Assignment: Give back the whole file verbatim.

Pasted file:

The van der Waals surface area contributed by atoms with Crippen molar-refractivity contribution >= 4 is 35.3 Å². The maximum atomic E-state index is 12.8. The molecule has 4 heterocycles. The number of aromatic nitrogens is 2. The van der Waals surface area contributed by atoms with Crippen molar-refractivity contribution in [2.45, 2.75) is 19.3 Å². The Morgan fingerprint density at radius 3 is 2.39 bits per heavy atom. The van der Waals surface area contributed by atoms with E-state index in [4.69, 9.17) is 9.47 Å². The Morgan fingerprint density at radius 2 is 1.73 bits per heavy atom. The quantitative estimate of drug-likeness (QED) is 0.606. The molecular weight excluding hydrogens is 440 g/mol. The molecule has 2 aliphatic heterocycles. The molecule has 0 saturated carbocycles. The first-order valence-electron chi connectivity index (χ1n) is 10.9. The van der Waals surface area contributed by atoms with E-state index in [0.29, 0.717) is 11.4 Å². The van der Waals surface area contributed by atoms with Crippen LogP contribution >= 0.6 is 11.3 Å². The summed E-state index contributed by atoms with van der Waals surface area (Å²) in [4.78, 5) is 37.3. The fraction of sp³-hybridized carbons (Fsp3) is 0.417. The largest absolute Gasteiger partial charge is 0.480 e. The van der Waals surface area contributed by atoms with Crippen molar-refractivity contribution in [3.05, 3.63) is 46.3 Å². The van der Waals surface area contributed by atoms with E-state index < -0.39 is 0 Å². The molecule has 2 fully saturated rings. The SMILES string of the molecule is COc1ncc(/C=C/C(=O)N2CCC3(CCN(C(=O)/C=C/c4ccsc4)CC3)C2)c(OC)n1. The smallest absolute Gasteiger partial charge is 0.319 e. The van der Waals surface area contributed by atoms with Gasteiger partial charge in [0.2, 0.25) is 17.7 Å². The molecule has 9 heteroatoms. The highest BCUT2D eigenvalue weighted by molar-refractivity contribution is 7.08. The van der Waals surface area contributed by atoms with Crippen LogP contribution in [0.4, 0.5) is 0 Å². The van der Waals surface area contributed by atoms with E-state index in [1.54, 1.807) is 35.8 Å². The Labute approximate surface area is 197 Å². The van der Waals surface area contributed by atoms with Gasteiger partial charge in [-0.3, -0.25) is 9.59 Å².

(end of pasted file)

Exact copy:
The van der Waals surface area contributed by atoms with Crippen molar-refractivity contribution >= 4 is 35.3 Å². The maximum atomic E-state index is 12.8. The molecule has 4 heterocycles. The number of aromatic nitrogens is 2. The van der Waals surface area contributed by atoms with Crippen molar-refractivity contribution in [2.45, 2.75) is 19.3 Å². The Morgan fingerprint density at radius 3 is 2.39 bits per heavy atom. The van der Waals surface area contributed by atoms with E-state index in [4.69, 9.17) is 9.47 Å². The Morgan fingerprint density at radius 2 is 1.73 bits per heavy atom. The quantitative estimate of drug-likeness (QED) is 0.606. The molecular weight excluding hydrogens is 440 g/mol. The molecule has 2 aliphatic heterocycles. The molecule has 0 saturated carbocycles. The first-order valence-electron chi connectivity index (χ1n) is 10.9. The van der Waals surface area contributed by atoms with E-state index in [0.29, 0.717) is 11.4 Å². The van der Waals surface area contributed by atoms with Crippen LogP contribution >= 0.6 is 11.3 Å². The summed E-state index contributed by atoms with van der Waals surface area (Å²) in [4.78, 5) is 37.3. The fraction of sp³-hybridized carbons (Fsp3) is 0.417. The largest absolute Gasteiger partial charge is 0.480 e. The van der Waals surface area contributed by atoms with Crippen molar-refractivity contribution in [3.05, 3.63) is 46.3 Å². The van der Waals surface area contributed by atoms with E-state index < -0.39 is 0 Å². The molecule has 2 fully saturated rings. The SMILES string of the molecule is COc1ncc(/C=C/C(=O)N2CCC3(CCN(C(=O)/C=C/c4ccsc4)CC3)C2)c(OC)n1. The smallest absolute Gasteiger partial charge is 0.319 e. The van der Waals surface area contributed by atoms with Gasteiger partial charge in [0.2, 0.25) is 17.7 Å². The molecule has 9 heteroatoms. The highest BCUT2D eigenvalue weighted by molar-refractivity contribution is 7.08. The van der Waals surface area contributed by atoms with Crippen LogP contribution in [0.4, 0.5) is 0 Å². The van der Waals surface area contributed by atoms with E-state index in [1.54, 1.807) is 35.8 Å². The Labute approximate surface area is 197 Å². The van der Waals surface area contributed by atoms with Gasteiger partial charge in [-0.3, -0.25) is 9.59 Å².